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View on RBI bi-monthly monetary policy

April 1, 2014

The First Bi-Monthly Monetary Policy Statement for FY 2014-15 maintains the status quo on policy rates with the broad direction of policy setting influenced by the Dr Urjit Patel committee recommendations.  The RBI has also announced additional measures to further refine the liquidity management operations, while also announcing various developmental and regulatory policies as part of the Five-Pillar approach dealing with Financial markets architecture. 

The policy stance underscores the disinflation glide path of achieving 8% CPI inflation by Jan 15 and 6% by Jan 16. Based on the current evolution of CPI inflation trends, the RBI does not anticipate further policy tightening in the near term. In line with the recent RBI stance of de emphasizing guaranteed liquidity access at the overnight Repo window, the access to overnight LAF has been reduced to 0.25% of NDTL,  along with increase in  term repo under 7 and 14 days to 0.75% of NDTL. The RBI has also restricted debt FIIs from investing in Treasury Bills, with incremental investment allowed only in Government securities with residual maturity of 1 year and above. The RBI has also cautioned about the year-end window dressing by banks , which have resulted in liquidity tightness and also abnormal moves in various segments of the financial market. The RBI is expected to announce proposals to mitigate these practices.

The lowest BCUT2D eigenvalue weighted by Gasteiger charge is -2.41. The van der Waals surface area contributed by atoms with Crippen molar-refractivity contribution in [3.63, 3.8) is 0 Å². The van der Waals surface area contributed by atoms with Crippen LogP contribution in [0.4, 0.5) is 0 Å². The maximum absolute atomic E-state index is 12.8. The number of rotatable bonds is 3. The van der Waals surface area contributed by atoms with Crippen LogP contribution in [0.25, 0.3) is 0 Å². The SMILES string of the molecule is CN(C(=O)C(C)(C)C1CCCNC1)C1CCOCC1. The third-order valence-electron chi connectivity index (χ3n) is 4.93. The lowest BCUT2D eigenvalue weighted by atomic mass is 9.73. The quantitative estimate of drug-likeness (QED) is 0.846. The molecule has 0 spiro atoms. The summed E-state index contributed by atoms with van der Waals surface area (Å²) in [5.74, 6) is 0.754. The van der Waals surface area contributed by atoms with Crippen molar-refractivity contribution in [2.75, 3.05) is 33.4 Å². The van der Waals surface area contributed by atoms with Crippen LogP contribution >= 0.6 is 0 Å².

The RBI guidance cautions about the need to see through any transient base – effect reductions in headline CPI inflation, while also being alert to the possibilities of any upside surprises. In this context, the best case scenario would be for the RBI to remain on pause mode for a period of time, at least for the coming quarter. A more directional stance on rates would be primarily dependent on the new government’s fiscal stance, with external sector developments also influencing the outlook on inflation. A more pro active liquidity management as seen in the last few months with term repo being the primary instrument would ensure that the overnight rates remain in line with the prevailing policy stance and also the short end of the curve remains well anchored in the absence of any additional liquidity premium. The resumption of Government borrowing after a gap of almost 2 months would have its own challenges in terms of absorption in the absence of both rate cut and OMO expectations also the possibility of review in borrowing numbers in the full year Budget post elections. 

We have been maintaining a cautious view as reflected in relatively lower duration across our bond and gilt funds in view of the policy stance that is predominantly focused on anchoring consumer inflation and inflationary expectations and the near-term challenges on the absorption of the government borrowing. We would continue to watch the events on the domestic political and global fronts which can have any bearing on the interest rates. 


Navneet Munot,